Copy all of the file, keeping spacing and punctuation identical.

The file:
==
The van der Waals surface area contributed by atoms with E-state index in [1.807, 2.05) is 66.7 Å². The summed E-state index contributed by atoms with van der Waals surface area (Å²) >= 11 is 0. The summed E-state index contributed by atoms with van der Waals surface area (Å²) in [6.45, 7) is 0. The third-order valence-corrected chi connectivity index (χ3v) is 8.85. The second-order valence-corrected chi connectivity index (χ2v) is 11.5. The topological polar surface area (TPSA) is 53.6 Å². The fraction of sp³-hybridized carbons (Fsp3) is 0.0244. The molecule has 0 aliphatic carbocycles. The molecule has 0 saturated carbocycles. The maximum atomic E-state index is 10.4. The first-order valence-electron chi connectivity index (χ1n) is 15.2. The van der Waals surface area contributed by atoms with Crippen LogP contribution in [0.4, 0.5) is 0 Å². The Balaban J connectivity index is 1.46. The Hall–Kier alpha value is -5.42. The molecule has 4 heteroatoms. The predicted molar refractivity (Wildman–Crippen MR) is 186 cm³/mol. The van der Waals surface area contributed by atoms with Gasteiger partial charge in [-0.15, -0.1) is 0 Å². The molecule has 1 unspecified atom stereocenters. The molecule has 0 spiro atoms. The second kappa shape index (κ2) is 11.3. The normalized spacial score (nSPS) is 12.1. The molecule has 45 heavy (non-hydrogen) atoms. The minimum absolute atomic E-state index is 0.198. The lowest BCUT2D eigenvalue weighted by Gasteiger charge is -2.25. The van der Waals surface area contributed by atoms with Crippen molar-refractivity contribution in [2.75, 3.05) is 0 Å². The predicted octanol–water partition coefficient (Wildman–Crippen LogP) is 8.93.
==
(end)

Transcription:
The van der Waals surface area contributed by atoms with E-state index in [1.807, 2.05) is 66.7 Å². The summed E-state index contributed by atoms with van der Waals surface area (Å²) >= 11 is 0. The summed E-state index contributed by atoms with van der Waals surface area (Å²) in [6.45, 7) is 0. The third-order valence-corrected chi connectivity index (χ3v) is 8.85. The second-order valence-corrected chi connectivity index (χ2v) is 11.5. The topological polar surface area (TPSA) is 53.6 Å². The fraction of sp³-hybridized carbons (Fsp3) is 0.0244. The molecule has 0 aliphatic carbocycles. The molecule has 0 saturated carbocycles. The maximum atomic E-state index is 10.4. The first-order valence-electron chi connectivity index (χ1n) is 15.2. The van der Waals surface area contributed by atoms with Crippen LogP contribution in [0.4, 0.5) is 0 Å². The Balaban J connectivity index is 1.46. The Hall–Kier alpha value is -5.42. The molecule has 4 heteroatoms. The predicted molar refractivity (Wildman–Crippen MR) is 186 cm³/mol. The van der Waals surface area contributed by atoms with Gasteiger partial charge in [-0.15, -0.1) is 0 Å². The molecule has 1 unspecified atom stereocenters. The molecule has 0 spiro atoms. The second kappa shape index (κ2) is 11.3. The normalized spacial score (nSPS) is 12.1. The molecule has 45 heavy (non-hydrogen) atoms. The minimum absolute atomic E-state index is 0.198. The lowest BCUT2D eigenvalue weighted by Gasteiger charge is -2.25. The van der Waals surface area contributed by atoms with Crippen molar-refractivity contribution in [2.75, 3.05) is 0 Å². The predicted octanol–water partition coefficient (Wildman–Crippen LogP) is 8.93.